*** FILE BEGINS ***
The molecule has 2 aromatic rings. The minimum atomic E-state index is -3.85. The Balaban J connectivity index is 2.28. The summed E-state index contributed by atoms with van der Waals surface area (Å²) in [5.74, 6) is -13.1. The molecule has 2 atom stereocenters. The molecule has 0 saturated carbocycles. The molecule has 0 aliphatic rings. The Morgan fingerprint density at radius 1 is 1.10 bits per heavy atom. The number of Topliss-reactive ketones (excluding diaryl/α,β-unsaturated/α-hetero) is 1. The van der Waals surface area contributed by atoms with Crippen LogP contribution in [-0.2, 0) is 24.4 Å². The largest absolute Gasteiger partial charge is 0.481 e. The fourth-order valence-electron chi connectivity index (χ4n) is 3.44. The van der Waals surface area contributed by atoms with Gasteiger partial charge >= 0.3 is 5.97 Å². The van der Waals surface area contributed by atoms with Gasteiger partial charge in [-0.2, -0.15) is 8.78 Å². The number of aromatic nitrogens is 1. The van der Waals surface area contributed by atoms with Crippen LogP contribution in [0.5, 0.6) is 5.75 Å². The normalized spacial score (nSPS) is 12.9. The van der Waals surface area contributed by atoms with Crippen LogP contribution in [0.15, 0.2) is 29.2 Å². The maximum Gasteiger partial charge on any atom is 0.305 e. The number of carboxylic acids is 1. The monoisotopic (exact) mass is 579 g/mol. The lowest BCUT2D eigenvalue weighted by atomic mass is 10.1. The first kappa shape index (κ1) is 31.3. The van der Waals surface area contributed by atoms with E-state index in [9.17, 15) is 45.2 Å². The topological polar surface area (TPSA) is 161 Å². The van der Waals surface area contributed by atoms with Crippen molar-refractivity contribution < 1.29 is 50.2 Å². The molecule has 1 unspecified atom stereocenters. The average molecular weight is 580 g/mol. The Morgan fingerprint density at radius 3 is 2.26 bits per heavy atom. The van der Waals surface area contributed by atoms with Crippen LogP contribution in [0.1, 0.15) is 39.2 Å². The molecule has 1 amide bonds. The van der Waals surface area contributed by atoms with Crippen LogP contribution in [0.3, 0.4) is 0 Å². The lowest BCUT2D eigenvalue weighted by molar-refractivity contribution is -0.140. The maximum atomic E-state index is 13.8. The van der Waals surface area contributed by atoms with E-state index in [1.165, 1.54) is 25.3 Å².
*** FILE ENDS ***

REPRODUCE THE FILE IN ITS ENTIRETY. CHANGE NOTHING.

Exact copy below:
The molecule has 2 aromatic rings. The minimum atomic E-state index is -3.85. The Balaban J connectivity index is 2.28. The summed E-state index contributed by atoms with van der Waals surface area (Å²) in [5.74, 6) is -13.1. The molecule has 2 atom stereocenters. The molecule has 0 saturated carbocycles. The molecule has 0 aliphatic rings. The Morgan fingerprint density at radius 1 is 1.10 bits per heavy atom. The number of Topliss-reactive ketones (excluding diaryl/α,β-unsaturated/α-hetero) is 1. The van der Waals surface area contributed by atoms with Crippen LogP contribution in [-0.2, 0) is 24.4 Å². The largest absolute Gasteiger partial charge is 0.481 e. The fourth-order valence-electron chi connectivity index (χ4n) is 3.44. The van der Waals surface area contributed by atoms with Gasteiger partial charge >= 0.3 is 5.97 Å². The van der Waals surface area contributed by atoms with Gasteiger partial charge in [-0.2, -0.15) is 8.78 Å². The number of aromatic nitrogens is 1. The van der Waals surface area contributed by atoms with Crippen LogP contribution in [0.5, 0.6) is 5.75 Å². The normalized spacial score (nSPS) is 12.9. The van der Waals surface area contributed by atoms with Crippen LogP contribution in [0.15, 0.2) is 29.2 Å². The maximum Gasteiger partial charge on any atom is 0.305 e. The number of carboxylic acids is 1. The monoisotopic (exact) mass is 579 g/mol. The lowest BCUT2D eigenvalue weighted by atomic mass is 10.1. The first kappa shape index (κ1) is 31.3. The van der Waals surface area contributed by atoms with E-state index in [9.17, 15) is 45.2 Å². The topological polar surface area (TPSA) is 161 Å². The van der Waals surface area contributed by atoms with Crippen molar-refractivity contribution < 1.29 is 50.2 Å². The molecule has 1 unspecified atom stereocenters. The average molecular weight is 580 g/mol. The Morgan fingerprint density at radius 3 is 2.26 bits per heavy atom. The van der Waals surface area contributed by atoms with Crippen LogP contribution in [0.1, 0.15) is 39.2 Å². The molecule has 1 amide bonds. The van der Waals surface area contributed by atoms with Crippen LogP contribution in [0.3, 0.4) is 0 Å². The lowest BCUT2D eigenvalue weighted by molar-refractivity contribution is -0.140. The maximum atomic E-state index is 13.8. The van der Waals surface area contributed by atoms with E-state index in [1.165, 1.54) is 25.3 Å².